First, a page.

So you want to buy a stand-up paddleboard?

The sport is one of the fastest growing in the world. And Americans are buying nearly 300,000 stand-up paddleboards a year, according to the Stand-Up Paddleboard Industry Association. 

The Outdoor Foundation didn’t even include stand-up paddleboarding – or SUP, which migrated from Hawaii to California in 2004 — in its annual survey until 2010. About 1.2 million people tried the sport in 2011 alone. 

“This activity, sport, it’s pretty addictive,” said Bill Cochrane, who owns Nalu Stand-up Paddle and Surf in Rocky River.

Why? Cochrane gives a few reasons.

  1. Almost anyone can do it: kids as young as 6 to senior citizens.
  2. It’s a total body workout.
  3. You can do it on nearly any body of water.
  4. You can do lots of stuff with it. Race, do yoga, surf, take your dog or kid for a ride, just be.
  5. “It’s as close to surfing as most people are going to get. And surfing’s sexy.”

“There are approximately 200 brands of stand-up paddleboards out there,” said Tyler Calloway, of the Industry Association. “It’s a really good time to get a good deal on a paddleboard.”

OK, now that you’re persuaded to actually buy a board, what should you look for? Do you buy a traditional hard board or an inflatable?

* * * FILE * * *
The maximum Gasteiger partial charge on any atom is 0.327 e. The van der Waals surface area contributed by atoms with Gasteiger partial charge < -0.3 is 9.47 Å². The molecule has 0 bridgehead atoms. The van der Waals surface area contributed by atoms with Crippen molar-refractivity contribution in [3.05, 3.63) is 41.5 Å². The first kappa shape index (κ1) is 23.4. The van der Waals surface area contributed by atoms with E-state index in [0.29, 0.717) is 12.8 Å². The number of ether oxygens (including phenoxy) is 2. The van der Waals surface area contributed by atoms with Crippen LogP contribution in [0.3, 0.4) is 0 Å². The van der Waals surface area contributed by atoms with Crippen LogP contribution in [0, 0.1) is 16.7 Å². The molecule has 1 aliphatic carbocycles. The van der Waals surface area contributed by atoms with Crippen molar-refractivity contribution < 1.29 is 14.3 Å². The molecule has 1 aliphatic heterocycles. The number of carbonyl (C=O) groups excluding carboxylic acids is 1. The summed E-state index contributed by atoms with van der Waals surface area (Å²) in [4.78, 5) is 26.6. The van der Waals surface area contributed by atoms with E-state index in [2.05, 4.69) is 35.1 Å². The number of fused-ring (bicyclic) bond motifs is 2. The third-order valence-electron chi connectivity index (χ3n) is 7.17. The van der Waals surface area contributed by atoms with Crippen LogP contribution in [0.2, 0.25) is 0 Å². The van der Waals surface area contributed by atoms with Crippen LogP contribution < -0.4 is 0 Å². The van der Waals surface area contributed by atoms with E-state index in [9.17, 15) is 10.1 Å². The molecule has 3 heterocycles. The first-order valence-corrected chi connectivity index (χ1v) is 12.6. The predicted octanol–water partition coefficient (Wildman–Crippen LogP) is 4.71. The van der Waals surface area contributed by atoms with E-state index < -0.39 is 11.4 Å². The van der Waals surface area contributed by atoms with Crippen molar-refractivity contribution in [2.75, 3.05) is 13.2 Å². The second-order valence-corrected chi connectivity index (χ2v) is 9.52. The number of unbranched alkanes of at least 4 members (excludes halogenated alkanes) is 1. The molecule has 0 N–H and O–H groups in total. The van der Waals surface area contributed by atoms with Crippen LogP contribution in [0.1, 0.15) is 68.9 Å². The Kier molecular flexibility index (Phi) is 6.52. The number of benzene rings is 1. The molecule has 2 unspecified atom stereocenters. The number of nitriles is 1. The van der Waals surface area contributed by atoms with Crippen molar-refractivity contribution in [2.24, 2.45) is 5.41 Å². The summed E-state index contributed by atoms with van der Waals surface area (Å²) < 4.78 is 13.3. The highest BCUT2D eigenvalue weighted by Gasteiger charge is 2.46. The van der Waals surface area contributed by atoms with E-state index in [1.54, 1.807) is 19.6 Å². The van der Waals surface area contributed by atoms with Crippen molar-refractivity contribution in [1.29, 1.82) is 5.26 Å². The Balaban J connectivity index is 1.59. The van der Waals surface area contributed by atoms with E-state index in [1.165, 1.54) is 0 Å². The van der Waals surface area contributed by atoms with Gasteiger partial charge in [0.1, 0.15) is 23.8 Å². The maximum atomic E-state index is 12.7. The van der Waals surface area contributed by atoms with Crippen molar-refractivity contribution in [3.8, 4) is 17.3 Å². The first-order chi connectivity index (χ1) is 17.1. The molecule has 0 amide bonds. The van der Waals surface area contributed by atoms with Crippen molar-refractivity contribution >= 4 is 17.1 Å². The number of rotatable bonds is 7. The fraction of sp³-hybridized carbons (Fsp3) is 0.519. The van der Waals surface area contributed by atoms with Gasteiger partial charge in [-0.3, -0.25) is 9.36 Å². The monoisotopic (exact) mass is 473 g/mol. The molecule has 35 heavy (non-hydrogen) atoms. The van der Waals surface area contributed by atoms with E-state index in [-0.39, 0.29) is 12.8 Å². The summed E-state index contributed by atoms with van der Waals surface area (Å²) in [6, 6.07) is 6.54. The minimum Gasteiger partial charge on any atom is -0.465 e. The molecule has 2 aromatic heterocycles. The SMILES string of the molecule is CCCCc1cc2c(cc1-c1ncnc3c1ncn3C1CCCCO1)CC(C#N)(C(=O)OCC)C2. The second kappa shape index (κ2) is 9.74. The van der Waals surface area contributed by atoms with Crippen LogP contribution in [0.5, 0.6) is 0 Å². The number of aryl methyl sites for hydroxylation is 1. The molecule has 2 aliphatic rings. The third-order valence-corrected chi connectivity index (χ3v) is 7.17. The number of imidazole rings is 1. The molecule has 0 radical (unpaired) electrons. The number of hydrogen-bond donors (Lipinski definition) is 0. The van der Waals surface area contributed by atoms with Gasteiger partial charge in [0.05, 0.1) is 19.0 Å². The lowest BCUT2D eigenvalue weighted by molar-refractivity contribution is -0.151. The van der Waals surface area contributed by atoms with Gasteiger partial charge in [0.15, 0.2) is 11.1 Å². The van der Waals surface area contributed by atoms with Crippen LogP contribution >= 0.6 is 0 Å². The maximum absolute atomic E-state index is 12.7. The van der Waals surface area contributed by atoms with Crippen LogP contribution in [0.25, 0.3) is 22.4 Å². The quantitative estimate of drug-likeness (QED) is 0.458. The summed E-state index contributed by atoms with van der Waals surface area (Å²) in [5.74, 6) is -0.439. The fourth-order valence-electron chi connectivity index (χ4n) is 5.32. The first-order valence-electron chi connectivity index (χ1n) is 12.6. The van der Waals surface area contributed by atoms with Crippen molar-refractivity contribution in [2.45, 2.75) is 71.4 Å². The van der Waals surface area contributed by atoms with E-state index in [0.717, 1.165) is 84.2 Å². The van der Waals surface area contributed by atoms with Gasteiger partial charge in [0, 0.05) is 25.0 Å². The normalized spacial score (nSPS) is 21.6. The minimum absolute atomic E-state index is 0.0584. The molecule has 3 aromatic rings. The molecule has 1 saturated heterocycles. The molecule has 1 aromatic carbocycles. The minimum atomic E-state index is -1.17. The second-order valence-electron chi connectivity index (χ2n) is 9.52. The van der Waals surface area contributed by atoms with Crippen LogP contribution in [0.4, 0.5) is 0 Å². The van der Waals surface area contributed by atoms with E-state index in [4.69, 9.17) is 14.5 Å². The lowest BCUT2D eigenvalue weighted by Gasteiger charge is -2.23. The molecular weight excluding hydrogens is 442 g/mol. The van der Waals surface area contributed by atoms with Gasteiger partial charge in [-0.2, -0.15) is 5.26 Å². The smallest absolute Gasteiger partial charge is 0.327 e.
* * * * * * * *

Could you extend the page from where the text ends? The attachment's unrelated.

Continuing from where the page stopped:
Inflatable paddleboards (ISUPs) are the fastest growing segment of the paddleboard industry. And they have little in common with a flimsy pool float. All blown up, you might not even realize the board is filled with air.

Good-quality inflatable boards are made of layers of heavy duty PVC, with a drop-stitch technology and a valve that allows you to blow up the board to extremely high air pressure. They are no cheaper than traditional fiberglass or composite boards, so expect to pay at least $700, unless you find a phenomenal deal.

What are the benefits of an inflatable?

Easier to store/travel with: You don’t have to have a roof rack on your car. You can just deflate your board and roll it into a backpack. And you can store it in a closet in the off season, no problem.

Sturdier: Hard to believe, but fiberglass boards can get dinged on docks and rocks. Experts say inflatables will generally bounce off, and are hard to get a hole in. You can fix punctures, though, if they do happen.

More comfortable: Inflatables can be a bit softer on your feet, especially for newbies who might fall, or people paddling long distances.

Better for dogs: Inflatables are less slippery, so your pup may sit better. Not sure about claws and punctures, though. 

What are the drawbacks?

Slower: No matter how much you blow up the paddleboard, it still won’t be as rigid or sleek as a hardboard, so you’ll have more drag. You likely won’t win races.

Less responsive to turns: This means harder to surf. 

Harder to track: In stand-up paddleboarding, you paddle on one side and then switch, left or right. Some experts say inflatables are harder to steer in a straight line.

As for me, as a novice without a roof rack, easier-to-travel beats out everything else. What do you think? Email me at [email protected]